Interpretation of A Doll's House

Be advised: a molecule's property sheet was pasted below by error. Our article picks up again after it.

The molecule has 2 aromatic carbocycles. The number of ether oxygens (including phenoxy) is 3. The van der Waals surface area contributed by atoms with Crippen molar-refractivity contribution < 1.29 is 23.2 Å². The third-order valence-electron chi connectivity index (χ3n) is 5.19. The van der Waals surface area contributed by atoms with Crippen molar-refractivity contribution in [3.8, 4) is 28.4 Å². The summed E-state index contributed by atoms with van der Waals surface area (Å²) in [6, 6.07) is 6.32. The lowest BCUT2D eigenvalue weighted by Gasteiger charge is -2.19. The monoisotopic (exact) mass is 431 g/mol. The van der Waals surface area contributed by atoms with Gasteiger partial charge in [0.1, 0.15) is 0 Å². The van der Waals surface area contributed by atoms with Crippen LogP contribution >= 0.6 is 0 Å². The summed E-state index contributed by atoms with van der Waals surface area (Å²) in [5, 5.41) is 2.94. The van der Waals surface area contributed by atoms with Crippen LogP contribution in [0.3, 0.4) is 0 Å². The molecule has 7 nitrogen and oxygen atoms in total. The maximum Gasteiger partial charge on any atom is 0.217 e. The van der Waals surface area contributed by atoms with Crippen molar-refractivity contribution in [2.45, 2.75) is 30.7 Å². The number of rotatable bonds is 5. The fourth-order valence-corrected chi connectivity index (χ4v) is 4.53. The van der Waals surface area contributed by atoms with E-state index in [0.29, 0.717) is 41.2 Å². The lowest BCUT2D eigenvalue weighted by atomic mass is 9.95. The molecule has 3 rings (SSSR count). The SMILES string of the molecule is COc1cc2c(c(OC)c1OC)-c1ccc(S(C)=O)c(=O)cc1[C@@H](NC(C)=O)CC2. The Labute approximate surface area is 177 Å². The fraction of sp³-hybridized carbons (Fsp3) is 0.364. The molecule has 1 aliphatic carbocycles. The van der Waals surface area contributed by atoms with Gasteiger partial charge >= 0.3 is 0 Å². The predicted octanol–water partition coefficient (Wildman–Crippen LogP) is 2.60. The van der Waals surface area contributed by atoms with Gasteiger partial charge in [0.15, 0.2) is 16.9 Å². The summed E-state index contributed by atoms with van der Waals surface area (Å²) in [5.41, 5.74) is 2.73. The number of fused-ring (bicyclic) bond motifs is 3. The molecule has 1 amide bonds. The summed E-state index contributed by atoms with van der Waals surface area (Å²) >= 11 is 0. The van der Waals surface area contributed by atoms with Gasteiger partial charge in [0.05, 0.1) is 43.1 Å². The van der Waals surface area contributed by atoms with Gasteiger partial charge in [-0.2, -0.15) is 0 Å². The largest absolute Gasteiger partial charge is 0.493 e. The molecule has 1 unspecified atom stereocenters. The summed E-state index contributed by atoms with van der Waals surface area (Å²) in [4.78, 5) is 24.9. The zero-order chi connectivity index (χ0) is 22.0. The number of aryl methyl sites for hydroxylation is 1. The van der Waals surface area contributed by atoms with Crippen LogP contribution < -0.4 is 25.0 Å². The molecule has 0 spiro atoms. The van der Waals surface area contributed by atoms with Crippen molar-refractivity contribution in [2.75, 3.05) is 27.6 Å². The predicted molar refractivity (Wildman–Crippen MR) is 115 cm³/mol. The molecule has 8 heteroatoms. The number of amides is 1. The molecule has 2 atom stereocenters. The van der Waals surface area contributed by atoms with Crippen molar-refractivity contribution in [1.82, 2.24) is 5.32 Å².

"A Doll's House" is classified under the "second phase" of Henrik Ibsen's career. It was during this period which he made the transition from mythical and historical dramas to plays dealing with social problems. It was the first in a series investigating the tensions of family life. Written during the Victorian era, the controversial play featuring a female protagonist seeking individuality stirred up more controversy than any of his other works. In contrast to many dramas of Scandinavia in that time which depicted the role of women as the comforter, helper, and supporter of man, "A Doll's House" introduced woman as having her own purposes and goals. The heroine, Nora Helmer, progresses during the course of the play eventually to realize that she must discontinue the role of a doll and seek out her individuality. David Thomas describes the initial image of Nora as that of a doll wife who revels in the thought of luxuries that can now be afforded, who is become with flirtation, and engages in childlike acts of disobedience (259). This inferior role from which Nora progressed is extremely important. Ibsen in his "A Doll's House" depicts the role of women as subordinate in order to emphasize the need to reform their role in society. Definite characteristics of the women's subordinate role in a relationship are emphasized through Nora's contradicting actions. Her infatuation with luxuries such as expensive Christmas gifts contradicts her resourcefulness in scrounging and buying cheap clothing; her defiance of Torvald by eating forbidden Macaroons contradicts the submission of her opinions, including the decision of which dance outfit to wear, to her husband; and Nora's flirtatious nature contradicts her devotion to her husband. These occurrences emphasize the facets of a relationship in which women play a dependent role: finance, power, and love. Ibsen attracts our attention to these examples to highlight the overall subordinate role that a woman plays compared to that of her husband. The two sides of Nora contrast each other greatly and accentuate the fact that she is lacking in independence of will. The mere fact that Nora's well-intentioned action is considered illegal reflects woman's subordinate position in society; but it is her actions that provide the insight to this position. It can be suggested that women have the power to choose which rules to follow at home, but not in the business world, thus again indicating her subordinateness. Nora does not at first realize that the rules outside the household apply to her. This is evident in Nora's meeting with Krogstad regarding her borrowed money. In her opinion it was no crime for a woman to do everything possible to save her husband's life. She also believes that her act will be overlooked because of her desperate situation. She fails to see that the law does not take into account the motivation behind her forgery. Marianne Sturman submits that this meeting with Krogstad was her first confrontation with the reality of a "lawful society" and she deals with it by attempting to distract herself with her Christmas decorations (16). Thus her first encounter with rules outside of her "doll's house" results in the realization of her naivety and inexperience with the real world due to her subordinate role in society. The character of Nora is not only important in describing to role of women, but also in emphasizing the impact of this role on a woman. Nora's child-like manner, evident through her minor acts of disobedience and lack of responsibility compiled with her lack of sophistication further emphasize the subordinate role of woman. By the end of the play this is evident as she eventually sees herself as an ignorant person, and unfit mother, and essentially her husband's wife. Edmond Gosse highlights the point that "Her insipidity, her dollishness, come from the incessant repression of her family life (721)." Nora has been spoonfed everything she has needed in life. Never having to think has caused her to become dependent on others. This dependency has given way to subordinateness, one that has grown into a social standing. Not only a position in society, but a state of mind is created. When circumstances suddenly place Nora in a responsible position, and demand from her a moral judgment, she has none to give. She cannot possibly comprehend the severity of her decision to borrow money illegally. Their supposed inferiority has created a class of ignorant women who cannot take action let alone accept the consequences of their actions. "A Doll's House" is also a prediction of change from this subordinate roll. According to Ibsen in his play, women will eventually progress and understand her position. Bernard Shaw notes that when Nora's husband inadvertently deems her unfit in her role as a mother, she begins to realize that her actions consisting of playing with her children happily or dressing them nicely does not necessarily make her a suitable parent (226). She needs to be more to her children than an empty figurehead. From this point, when Torvald is making a speech about the effects of a deceitful mother, until the final scene, Nora progressively confronts the realities of the real world and realizes her subordinate position. Although she is progressively understanding this position, she still clings to the hope that her husband will come to her protection and defend her from the outside world once her crime is out in the open. After she reveals the "dastardly deed" to her husband, he becomes understandably agitated; in his frustration he shares the outside world with her, the ignorance of the serious business world, and destroys her innocence and self-esteem. This disillusion marks the final destructive blow to her doll's house. Their ideal home including their marriage and parenting has been a fabrication for the sake of society. Nora's decision to leave this false life behind and discover for herself what is real is directly symbolic of woman's ultimate realization. Although she becomes aware of her supposed subordinateness, it is not because of this that she has the desire to take action. Nora is utterly confused, as suggested by Harold Clurman, "She is groping sadly in a maze of confused feeling toward a way of life and a destiny of which she is most uncertain (256)." The one thing she is aware of is her ignorance, and her desire to go out into the world is not to "prove herself" but to discover and educate herself. She must strive to find her individuality. That the perception of woman is inaccurate is also supported by the role of Torvald. Woman is believed to be subordinate to the domineering husband. Instead of being the strong supporter and protector of his family, Nora's husband is a mean and cowardly man. Worried about his reputation he cares little about his wife's feelings and fails to notice many of her needs. The popular impression of man is discarded in favor of a more realistic view, thus illustrating society's distorted views. Ibsen, through this controversial play, has an impact upon society's view of the subordinate position of women. By describing this role of woman, discussing its effects, and predicting a change in contemporary views, he stressed the importance of woman's realization of this believed inferiority. Woman should no longer be seen as the shadow of man, but a person in herself, with her own triumphs and tragedies. The exploration of Nora reveals that she is dependant upon her husband and displays no independent standing. Her progression of understanding suggests woman's future ability to comprehend their plight. Her state of shocked awareness at the end of the play is representative of the awakening of society to the changing view of the role of woman. "A Doll's House" magnificently illustrates the need for and a prediction of this change.